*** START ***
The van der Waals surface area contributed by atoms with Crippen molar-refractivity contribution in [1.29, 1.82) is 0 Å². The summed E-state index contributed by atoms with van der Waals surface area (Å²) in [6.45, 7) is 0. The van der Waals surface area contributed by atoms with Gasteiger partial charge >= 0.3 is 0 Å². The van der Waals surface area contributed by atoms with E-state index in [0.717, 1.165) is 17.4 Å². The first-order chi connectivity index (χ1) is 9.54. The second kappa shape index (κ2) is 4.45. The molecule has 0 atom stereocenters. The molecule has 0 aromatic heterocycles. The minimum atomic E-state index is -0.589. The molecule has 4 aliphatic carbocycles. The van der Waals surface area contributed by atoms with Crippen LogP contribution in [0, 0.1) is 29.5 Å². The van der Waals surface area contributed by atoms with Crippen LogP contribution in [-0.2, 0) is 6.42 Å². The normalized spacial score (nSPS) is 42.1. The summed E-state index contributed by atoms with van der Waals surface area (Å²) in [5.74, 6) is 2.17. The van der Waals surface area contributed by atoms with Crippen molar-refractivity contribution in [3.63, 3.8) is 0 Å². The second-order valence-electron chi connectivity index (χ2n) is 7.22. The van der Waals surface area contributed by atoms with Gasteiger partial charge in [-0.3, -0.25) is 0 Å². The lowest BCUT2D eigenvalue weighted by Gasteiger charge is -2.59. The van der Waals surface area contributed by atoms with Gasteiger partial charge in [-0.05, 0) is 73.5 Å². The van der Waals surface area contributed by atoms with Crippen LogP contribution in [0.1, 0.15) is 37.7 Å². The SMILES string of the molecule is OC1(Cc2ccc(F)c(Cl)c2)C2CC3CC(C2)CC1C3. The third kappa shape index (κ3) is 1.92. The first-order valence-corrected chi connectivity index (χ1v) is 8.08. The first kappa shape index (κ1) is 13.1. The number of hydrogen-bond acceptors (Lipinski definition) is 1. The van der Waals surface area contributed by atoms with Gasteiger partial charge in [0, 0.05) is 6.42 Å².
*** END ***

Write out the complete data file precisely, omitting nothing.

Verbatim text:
The van der Waals surface area contributed by atoms with Crippen molar-refractivity contribution in [1.29, 1.82) is 0 Å². The summed E-state index contributed by atoms with van der Waals surface area (Å²) in [6.45, 7) is 0. The van der Waals surface area contributed by atoms with Gasteiger partial charge >= 0.3 is 0 Å². The van der Waals surface area contributed by atoms with E-state index in [0.717, 1.165) is 17.4 Å². The first-order chi connectivity index (χ1) is 9.54. The second kappa shape index (κ2) is 4.45. The molecule has 0 atom stereocenters. The molecule has 0 aromatic heterocycles. The minimum atomic E-state index is -0.589. The molecule has 4 aliphatic carbocycles. The van der Waals surface area contributed by atoms with Crippen LogP contribution in [0, 0.1) is 29.5 Å². The van der Waals surface area contributed by atoms with Crippen LogP contribution in [-0.2, 0) is 6.42 Å². The normalized spacial score (nSPS) is 42.1. The summed E-state index contributed by atoms with van der Waals surface area (Å²) in [5.74, 6) is 2.17. The van der Waals surface area contributed by atoms with Crippen molar-refractivity contribution in [3.63, 3.8) is 0 Å². The second-order valence-electron chi connectivity index (χ2n) is 7.22. The van der Waals surface area contributed by atoms with Gasteiger partial charge in [-0.3, -0.25) is 0 Å². The lowest BCUT2D eigenvalue weighted by Gasteiger charge is -2.59. The van der Waals surface area contributed by atoms with Gasteiger partial charge in [-0.05, 0) is 73.5 Å². The van der Waals surface area contributed by atoms with Crippen LogP contribution in [0.1, 0.15) is 37.7 Å². The SMILES string of the molecule is OC1(Cc2ccc(F)c(Cl)c2)C2CC3CC(C2)CC1C3. The third kappa shape index (κ3) is 1.92. The first-order valence-corrected chi connectivity index (χ1v) is 8.08. The first kappa shape index (κ1) is 13.1. The number of hydrogen-bond acceptors (Lipinski definition) is 1. The van der Waals surface area contributed by atoms with Gasteiger partial charge in [0, 0.05) is 6.42 Å².